The Manics' 14th studio LP, The Ultra Vivid Lament (Columbia), led the way from the start, but saw its advantage over Steps' What The Future Holds - Pt 2 (BMG) cut to just 330 copies by the time of final midweek update on Thursday. However, a late surge saw the Welsh band claim the spoils by 27,345 sales to 25,285, according to the Official Charts Company.
The Ultra Vivid Lament becomes the Manics' second chart-topping LP and their first since 1998's BRIT Award-winning This Is My Truth Tell Me Yours (1,065,493 sales, OCC) when, ironically, they also beat Steps' Step One to the summit.
It was a titanic chart battle and we are absolutely over the moon
Manic Street Preachers
Celebrating the news, Manic Street Preachers told OfficialCharts.com: “It's amazing to be back at No.1 after 23 years - it was a titanic chart battle and we are absolutely over the moon. Thanks to all our fans, supporters and Sony for keeping the faith.”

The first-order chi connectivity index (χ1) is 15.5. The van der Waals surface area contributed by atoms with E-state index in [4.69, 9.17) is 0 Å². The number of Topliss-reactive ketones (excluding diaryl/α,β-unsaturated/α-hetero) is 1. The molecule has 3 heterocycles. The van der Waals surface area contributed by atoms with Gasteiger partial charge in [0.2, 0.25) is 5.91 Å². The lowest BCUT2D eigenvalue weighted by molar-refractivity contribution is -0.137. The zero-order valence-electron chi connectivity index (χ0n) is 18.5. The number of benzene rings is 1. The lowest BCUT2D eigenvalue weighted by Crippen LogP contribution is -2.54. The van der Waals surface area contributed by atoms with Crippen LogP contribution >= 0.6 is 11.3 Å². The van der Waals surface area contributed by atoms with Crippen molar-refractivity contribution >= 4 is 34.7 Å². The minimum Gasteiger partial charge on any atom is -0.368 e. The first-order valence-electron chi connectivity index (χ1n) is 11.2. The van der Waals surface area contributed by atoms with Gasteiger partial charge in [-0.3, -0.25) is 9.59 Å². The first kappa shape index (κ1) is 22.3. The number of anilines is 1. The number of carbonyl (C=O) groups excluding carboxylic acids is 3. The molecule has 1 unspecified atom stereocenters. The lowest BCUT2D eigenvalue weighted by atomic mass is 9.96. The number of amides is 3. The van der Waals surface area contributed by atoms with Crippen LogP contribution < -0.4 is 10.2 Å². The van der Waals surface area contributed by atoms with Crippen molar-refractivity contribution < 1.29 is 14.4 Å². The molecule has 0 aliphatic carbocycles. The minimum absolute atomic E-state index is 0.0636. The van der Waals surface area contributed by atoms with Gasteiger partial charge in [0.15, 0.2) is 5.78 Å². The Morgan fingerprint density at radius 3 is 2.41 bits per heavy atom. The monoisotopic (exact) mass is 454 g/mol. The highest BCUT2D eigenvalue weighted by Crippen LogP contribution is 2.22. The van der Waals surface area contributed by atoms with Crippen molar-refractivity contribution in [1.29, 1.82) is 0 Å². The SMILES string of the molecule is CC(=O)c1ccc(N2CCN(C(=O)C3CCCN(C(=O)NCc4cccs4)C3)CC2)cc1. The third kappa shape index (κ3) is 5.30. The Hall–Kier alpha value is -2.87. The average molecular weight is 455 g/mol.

A total of 24,881 (91%) of the Manics’ chart sales were physical, including 6,300 copies on vinyl, meaning it also took the top spot on the Official Vinyl Albums Chart.
The group have had five No.2 albums over the course of their career: 1996's Everything Must Go (1,097,865 sales); 2001's Know Your Enemy (221,253 sales); 2007's Send Away The Tigers (188,397 sales); 2014's Futurology (52,829 sales) and 2018's Resistance Is Futile (56,850 sales).
The Manics have been with Sony for 30 years, having been signed by current Sony Music Entertainment boss Rob Stringer, who remains a close cohort.
"This is not a hobby or a distraction even after all these years and their attention to the recording process today is equal to when they were a young upcoming band," Stringer told Music Week in 2018. "Some of the working class values that they have focused on in their lyrics over the years also apply to their own work ethic. Also, most bands fall out because of either creative or personal or business pressures or all three and remarkably the Manics are joined at the hip still despite a journey that has certainly had its share of turmoil."